Transition & Planning for the Future:
Choosing a School, Finding Financial Aid

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March 4, 2008

ISSN: 1538-3202

Issue: 425
Subscribers: 58,307

In This Issue:

Comparing Colleges: What's Right for You?

Wrightslaw Comes to California on March 19!

"I Can't Afford College" and other Financial Aid Myths

Free Pubs: New Career Paths for Students with Disabilities

and


Federal Financial Aid and College for Students with Disabilities

Wrightslaw WebEx Training

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Special Education Law & Advocacy Training
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starMore Helpful Resources

Section 504 and ADA
The Office of Civil Rights (OCR)
Self-Advocacy: Know How to Get What You Need

Contact Info

Pete and Pam Wright
Wrightslaw & The Special Ed Advocate
P. O. Box 1008
Deltaville, VA 23043

Website

   

Copyright 2008, Peter W. D. Wright and Pamela Darr Wright. All rights reserved. Please do NOT reprint or host on your website without explicit permission.

After high school, more students with disabilities are continuing their education at two- and four-year colleges, and attending vocational and career schools. If one of your goals is further education, you need to plan ahead.dollar signs

Where do you begin? Which school will support your success? Is financial aid available?

For juniors and seniors, now is the time to learn all you can about colleges, vocational and career schools. Visit campuses. Get a head start on college applications.

This time of year also marks the beginning of the college financial aid season.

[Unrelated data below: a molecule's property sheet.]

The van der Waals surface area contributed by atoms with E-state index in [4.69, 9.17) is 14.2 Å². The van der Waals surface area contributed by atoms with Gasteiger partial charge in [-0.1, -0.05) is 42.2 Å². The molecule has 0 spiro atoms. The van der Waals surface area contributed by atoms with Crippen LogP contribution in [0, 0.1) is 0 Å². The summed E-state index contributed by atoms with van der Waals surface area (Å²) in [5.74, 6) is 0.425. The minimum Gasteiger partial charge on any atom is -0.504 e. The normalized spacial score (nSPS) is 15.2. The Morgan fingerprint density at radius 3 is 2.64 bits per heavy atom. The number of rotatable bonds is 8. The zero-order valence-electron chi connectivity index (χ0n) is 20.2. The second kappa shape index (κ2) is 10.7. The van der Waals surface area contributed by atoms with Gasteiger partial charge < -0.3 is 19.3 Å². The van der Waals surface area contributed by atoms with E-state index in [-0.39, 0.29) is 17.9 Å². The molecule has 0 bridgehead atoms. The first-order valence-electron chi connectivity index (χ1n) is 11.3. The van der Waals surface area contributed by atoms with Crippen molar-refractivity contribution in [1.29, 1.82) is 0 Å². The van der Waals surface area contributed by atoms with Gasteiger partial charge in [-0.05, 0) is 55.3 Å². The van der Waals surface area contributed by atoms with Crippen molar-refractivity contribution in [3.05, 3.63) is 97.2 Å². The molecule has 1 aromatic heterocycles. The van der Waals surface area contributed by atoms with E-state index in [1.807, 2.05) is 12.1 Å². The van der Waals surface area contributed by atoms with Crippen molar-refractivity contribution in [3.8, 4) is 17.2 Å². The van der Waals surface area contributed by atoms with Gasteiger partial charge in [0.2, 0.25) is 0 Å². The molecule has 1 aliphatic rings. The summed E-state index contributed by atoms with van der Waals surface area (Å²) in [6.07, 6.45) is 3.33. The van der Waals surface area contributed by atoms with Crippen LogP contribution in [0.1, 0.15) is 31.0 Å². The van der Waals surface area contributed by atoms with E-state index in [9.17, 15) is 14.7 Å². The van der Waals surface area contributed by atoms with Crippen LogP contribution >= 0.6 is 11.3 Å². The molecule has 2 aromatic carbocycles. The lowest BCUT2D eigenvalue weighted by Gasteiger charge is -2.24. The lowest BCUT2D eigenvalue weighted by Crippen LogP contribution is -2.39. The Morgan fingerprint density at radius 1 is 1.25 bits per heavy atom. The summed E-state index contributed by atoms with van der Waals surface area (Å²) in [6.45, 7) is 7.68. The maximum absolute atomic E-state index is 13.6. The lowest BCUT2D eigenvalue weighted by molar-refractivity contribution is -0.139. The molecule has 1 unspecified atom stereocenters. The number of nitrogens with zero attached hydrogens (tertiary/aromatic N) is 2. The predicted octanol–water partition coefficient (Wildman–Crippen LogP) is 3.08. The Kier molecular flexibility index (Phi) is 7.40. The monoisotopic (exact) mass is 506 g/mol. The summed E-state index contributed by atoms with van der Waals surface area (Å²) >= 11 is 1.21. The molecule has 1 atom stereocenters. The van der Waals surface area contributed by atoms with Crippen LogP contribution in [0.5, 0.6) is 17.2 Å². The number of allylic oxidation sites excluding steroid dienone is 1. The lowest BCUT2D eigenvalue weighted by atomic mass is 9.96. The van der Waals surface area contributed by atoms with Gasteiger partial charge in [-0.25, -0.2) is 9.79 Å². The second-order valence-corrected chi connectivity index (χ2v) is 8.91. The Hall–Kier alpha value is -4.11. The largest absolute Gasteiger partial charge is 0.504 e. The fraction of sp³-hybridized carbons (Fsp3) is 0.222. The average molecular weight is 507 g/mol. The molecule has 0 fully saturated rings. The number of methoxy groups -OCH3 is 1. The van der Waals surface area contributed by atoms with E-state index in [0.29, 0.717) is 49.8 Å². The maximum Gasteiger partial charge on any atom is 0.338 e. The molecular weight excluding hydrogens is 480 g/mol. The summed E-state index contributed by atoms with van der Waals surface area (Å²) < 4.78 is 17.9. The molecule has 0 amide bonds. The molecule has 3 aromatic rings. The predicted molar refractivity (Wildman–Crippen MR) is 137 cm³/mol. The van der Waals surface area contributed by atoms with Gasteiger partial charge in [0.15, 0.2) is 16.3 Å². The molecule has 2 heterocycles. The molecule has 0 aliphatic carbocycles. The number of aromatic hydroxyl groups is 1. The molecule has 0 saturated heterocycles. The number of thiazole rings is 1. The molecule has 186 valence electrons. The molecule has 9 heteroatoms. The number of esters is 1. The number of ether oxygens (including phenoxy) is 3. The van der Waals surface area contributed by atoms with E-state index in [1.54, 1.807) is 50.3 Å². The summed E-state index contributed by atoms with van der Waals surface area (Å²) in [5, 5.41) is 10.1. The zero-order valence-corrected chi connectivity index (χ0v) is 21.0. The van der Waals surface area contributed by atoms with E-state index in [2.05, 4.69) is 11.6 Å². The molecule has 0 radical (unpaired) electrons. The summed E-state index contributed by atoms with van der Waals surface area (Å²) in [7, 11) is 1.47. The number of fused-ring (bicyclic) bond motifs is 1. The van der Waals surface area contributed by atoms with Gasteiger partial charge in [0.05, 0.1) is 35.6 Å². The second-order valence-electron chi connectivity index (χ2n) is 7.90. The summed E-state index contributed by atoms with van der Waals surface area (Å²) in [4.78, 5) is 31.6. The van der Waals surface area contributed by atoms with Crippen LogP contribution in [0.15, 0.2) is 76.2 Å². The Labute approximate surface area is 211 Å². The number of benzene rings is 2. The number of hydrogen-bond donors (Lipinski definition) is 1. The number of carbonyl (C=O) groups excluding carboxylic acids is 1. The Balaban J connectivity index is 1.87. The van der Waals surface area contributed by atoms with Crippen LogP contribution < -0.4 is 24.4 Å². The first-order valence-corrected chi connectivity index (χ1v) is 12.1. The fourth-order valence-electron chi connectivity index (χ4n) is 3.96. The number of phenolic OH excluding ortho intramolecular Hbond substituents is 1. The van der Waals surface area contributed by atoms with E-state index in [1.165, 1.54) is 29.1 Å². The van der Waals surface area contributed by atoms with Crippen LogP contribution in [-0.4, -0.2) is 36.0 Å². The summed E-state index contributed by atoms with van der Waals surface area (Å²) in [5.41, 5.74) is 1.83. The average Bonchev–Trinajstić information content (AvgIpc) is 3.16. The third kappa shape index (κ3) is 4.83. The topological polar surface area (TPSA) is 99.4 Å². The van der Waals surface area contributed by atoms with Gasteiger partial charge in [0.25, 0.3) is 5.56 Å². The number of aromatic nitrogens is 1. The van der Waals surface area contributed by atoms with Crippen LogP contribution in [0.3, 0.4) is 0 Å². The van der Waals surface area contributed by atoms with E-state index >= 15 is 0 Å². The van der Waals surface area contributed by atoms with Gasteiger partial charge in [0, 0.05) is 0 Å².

This issue of the Special Ed Advocate provides loads of resources, in-depth information guides, and good advice about planning for the transition to further education.

Don't hesitate to forward this issue to other families, friends, and colleagues.

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Comparing Schools: What's Right for You?

Finding a good match can be challenging. We've put together the "best of the web" to help you make good decisions about the transition to further education, and the choices available.

Start your search here - College: Continuing and Higher Education.

Do you need?

  • a resource guide to preparing your child for college
  • a list of colleges for students with learning disabilities
  • help with transition goals
  • not sure what you need...

Look here: Choosing a School That's Right for You. Find out what options are available, why, and how to start planning. Planning and preparation are the keys to success. The sooner you start, the better prepared you will be.

Know Your Rights and Responsibilities

Postsecondary institutions have very different responsibilities from your public school district.

Section 504 of the Rehabilitation Act
and Title II of the Americans with Disabilities Act of 1990 prohibit discrimination on the basis of disability. You need to know your rights and responsibilities under Section 504 and ADA.

Colleges that receive federal funding have a disability services office where students with special needs can register for reasonable and appropriate accommodations.